It seems to have become a full-on habit, to call out the names of birds I see while driving. It’s like my own personal version of Tourette’s syndrome. The kids have taken to critiquing my performance. “That wasn’t as loud as you could yell, Mama.” And most of the time they don’t catch a glimpse before we’re on down the road, though the scissor-tailed flycatcher that flew in front of the windshield yesterday gave us all a lovely view of the stripes on his tail.
I get most excited about the more interesting birds, such as the said scissor-tail, which has a relatively small range, and isn’t seen many places in the US. I’ve never found any good footage of the scissor-tail in flight, even though it is the state bird of Oklahoma.
You regulars know how fond I am of turkey vultures, which are quite common and widespread in North America. But just the other day we were talking about the return of bald eagles from near-extinction, and it occurred to me that perhaps my failure to pay attention wasn’t the only reason I never saw turkey vultures when I was growing up in Emporia, just twenty miles down the highway from where I see them every day now. Their populations were hit hard by DDT contamination, like other raptors. Their numbers have increased steadily since DDT was banned in 1972, when I was five years old. So I remain unapologetically thrilled when I see them gliding above the highway, and, besides writing poetry about turkey vultures, I do not hesitate to shout out their name when I see them from a vehicle.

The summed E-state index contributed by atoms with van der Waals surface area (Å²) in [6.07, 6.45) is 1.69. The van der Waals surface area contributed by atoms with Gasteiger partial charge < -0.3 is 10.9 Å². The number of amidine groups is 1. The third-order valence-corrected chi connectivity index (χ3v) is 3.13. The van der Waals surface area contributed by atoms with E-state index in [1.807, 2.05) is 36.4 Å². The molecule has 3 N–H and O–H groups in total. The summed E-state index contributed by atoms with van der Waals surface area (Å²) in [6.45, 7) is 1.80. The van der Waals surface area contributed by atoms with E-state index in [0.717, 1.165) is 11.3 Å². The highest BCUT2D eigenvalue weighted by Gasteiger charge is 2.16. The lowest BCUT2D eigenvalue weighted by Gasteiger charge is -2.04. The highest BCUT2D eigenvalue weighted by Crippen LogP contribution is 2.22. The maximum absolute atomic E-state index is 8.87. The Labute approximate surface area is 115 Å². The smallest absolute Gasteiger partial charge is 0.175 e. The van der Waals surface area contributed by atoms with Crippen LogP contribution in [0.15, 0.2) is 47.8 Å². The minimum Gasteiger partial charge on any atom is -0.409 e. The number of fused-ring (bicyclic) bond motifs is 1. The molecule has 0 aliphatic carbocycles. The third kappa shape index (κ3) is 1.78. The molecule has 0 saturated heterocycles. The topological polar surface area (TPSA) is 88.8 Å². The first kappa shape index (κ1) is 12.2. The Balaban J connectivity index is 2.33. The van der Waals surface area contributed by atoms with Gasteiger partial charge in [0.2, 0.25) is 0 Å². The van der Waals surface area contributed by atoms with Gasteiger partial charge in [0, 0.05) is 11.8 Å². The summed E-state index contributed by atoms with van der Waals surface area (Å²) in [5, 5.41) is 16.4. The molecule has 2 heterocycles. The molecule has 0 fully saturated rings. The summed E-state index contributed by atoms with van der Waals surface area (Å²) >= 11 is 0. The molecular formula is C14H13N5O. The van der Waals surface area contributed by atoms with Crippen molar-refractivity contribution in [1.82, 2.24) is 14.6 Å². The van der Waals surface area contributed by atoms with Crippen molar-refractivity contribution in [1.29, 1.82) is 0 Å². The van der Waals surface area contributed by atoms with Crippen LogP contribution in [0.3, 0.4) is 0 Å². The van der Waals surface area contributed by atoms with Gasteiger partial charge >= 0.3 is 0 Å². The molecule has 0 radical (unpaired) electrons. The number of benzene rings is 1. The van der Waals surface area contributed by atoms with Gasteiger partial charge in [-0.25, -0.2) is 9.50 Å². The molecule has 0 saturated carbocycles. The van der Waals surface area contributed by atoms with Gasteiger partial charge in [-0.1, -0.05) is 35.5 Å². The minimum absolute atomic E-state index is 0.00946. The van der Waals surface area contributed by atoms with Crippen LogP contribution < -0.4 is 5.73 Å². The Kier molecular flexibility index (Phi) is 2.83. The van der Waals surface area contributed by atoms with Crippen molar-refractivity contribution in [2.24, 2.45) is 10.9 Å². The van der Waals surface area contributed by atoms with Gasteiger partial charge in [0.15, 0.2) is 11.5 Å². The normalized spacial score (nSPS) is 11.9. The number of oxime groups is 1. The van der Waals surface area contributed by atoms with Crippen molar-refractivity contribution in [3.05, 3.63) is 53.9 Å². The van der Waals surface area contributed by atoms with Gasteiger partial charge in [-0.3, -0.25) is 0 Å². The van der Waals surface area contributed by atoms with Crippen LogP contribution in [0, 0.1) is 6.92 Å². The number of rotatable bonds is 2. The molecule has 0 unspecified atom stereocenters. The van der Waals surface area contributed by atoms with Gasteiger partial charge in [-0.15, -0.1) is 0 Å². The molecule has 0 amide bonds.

The kids are also used to my shouts of “Blue heron!” and “Red-winged blackbird!” and “Franklin’s gull!” We finally got my car’s air conditioner repaired, so no one outside the vehicle is likely to hear. But if you see me driving by, look to see if I’m pointing and shouting, and maybe you’ll get to see it too, whatever it is.